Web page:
1. What size wig or topper do I need?
If you can try on a piece in a physical shop before you commit to buy then you can tell how well it will fit, the coverage, the colour match and how well it blends with your own hair. Due to COVID-19 restrictions, many of us are ordering blind from online retailers or having Zoom consultations rather than face to face. The most important thing you can do before making that purchase is to measure your head.
For a topper, it is not about the size of your head, but the extent of your hair loss and how much coverage you need. Toppers can vary from small parting pieces at around 2.5 x 5 inches, all the way up to large toppers that almost give full coverage at 9 x 9 and 10 x 10 inches. When you clip in a topper it is important that the clips are going into healthy hair and not thinning hair, so you should measure your area of hair loss and then add on 1 inch or so.
When it comes to wigs, the majority of people will need an average cap size, but you can also get petite and large, as well as custom pieces. Note: different brands work out their wig sizes differently, so it is important to check the exact measurements of their petite, average and large cap sizes. There are three key measurements you will need to take to work out your ideal wig size: circumference; ear to ear; and front to back.
Check out my post on how to measure your head for a topper or wig, for more detailed information.
2. What density is it?
Each topper or wig has a different density and this can vary from company to company, so 150% at one retailer may be different to 150% at another retailer. Density refers to how much hair is on the piece, rather than the thickness of each individual hair. If it is your first wig or topper, you might want a lighter density piece that sits flat to your head, often around 110%. It can be overwhelming to go from not having much hair to have a full head of thick hair. Or if you are more used to wearing hair or your bio hair used to be thick, you might want to go for a more dense piece at around 150%. The average density is 130%. Bear in mind that the more dense and longer the piece, the more it will weigh on your head. You can also get toppers that are thicker at the base and then thinned out at the ends of the hair to blend with your bio hair.
3. Is it human hair or synthetic?
There is a big difference in the two types of wig and topper – the main one is price. Both types have different benefits and drawbacks, so make sure you research which would be best for you. For example, I wear both human hair and synthetic pieces. I prefer shorter synthetics as longer pieces can tangle more easily and get friction from your clothing, which can cause the fibres to get brittle, knotted and tangle at the nape. Human hair looks more natural, but takes more work to style and maintain. They will also need to be protected from sunlight and the elements. Whereas synthetics are already styled for you, so you can throw them on and go. Some people swear by synthetic and others will only wear human hair – it is very much a personal choice.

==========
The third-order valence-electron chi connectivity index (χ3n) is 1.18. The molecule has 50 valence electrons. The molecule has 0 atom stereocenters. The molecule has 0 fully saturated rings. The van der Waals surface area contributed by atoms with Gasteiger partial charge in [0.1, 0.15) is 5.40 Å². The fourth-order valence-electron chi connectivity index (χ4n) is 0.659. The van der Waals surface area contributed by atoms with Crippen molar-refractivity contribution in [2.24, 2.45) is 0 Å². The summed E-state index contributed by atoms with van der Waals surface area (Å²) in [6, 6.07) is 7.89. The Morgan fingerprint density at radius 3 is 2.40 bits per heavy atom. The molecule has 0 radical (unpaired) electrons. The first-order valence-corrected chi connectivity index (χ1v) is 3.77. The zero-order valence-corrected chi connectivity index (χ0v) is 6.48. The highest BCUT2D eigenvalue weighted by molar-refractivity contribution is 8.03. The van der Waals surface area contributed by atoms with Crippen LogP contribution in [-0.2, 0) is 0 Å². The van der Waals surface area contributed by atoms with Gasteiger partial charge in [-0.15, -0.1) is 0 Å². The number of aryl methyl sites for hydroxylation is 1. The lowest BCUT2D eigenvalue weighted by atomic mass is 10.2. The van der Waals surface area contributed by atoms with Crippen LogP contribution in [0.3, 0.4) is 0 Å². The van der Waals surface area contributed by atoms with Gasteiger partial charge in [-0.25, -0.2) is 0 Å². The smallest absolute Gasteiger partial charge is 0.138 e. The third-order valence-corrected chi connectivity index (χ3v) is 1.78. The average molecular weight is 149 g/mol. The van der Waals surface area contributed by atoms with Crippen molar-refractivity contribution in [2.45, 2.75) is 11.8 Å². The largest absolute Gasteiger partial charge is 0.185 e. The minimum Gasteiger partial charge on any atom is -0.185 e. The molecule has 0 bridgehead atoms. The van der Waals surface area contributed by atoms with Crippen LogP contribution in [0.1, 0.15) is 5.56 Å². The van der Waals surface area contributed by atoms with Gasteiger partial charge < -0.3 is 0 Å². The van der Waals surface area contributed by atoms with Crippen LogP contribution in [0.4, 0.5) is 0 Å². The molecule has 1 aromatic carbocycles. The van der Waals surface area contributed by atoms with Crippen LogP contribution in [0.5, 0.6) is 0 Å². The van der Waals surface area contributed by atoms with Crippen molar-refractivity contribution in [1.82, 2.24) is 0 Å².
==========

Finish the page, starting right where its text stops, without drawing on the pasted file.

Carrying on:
4. Is the human hair virgin, REMY and where is it from?
Each hair type has a different structure and density. It may also behave differently in heat and humidity. You may find that buying a piece with hair close to your own will look more natural. European hair can be much more expensive than say Chinese hair. It is a good idea to ask the retailer about the hair type before you buy. You should also ask if it will air-dry wavy or straight. Virgin human hair means it has not been processed, so it should be better quality and you should be able to easily dye this hair. REMY human hair means that the hair cuticles all go the same way. This is very important, because if the hair cuticles are facing different ways, when washed, the hair will tangle easily and get matted. Always buy REMY if you can.
5. What is the internal cap or base construction?
These vary greatly from brand to brand. If you have no bio hair then you will need a full wig; if you have thinning bio hair then you could consider a topper. For wigs, think about the size and also comfort: will you need a wig grip? Will the cap itch your head? Will you wear a wig cap? A friend of mine who has no bio hair finds most types of wig itchy – but she swears by a bamboo wig cap.
6. Does synthetic hair have permatese?
Another element to consider is whether the wig or topper has something called permatese. This is a bit like marmite: hated by some and loved by others. It is a way of making the hair almost crimped at the bottom and it gives synthetic hair extra lift, volume and body. For some, this can look a bit too much and makes a piece look too wiggy, but for others, this gives them the fabulous ‘big’ hair they’ve always wanted. It tends to be used more on basic cap wigs without a monofilament parting.
7. Are you buying from a reputable provider?
There are so many scam websites these days. They steal other people’s images of wigs, toppers and sometimes models who aren’t even wearing alternative hair. They lure you in with prices that are too good to be true, take your money and then send through an inferior piece that looks nothing like what you ordered. Things to look out for are the returns policy and do they have real customer reviews, proper contact details and a physical address? Do they charge a restocking fee if you want to send the piece back? Ask on Facebook groups if other people have used the supplier before.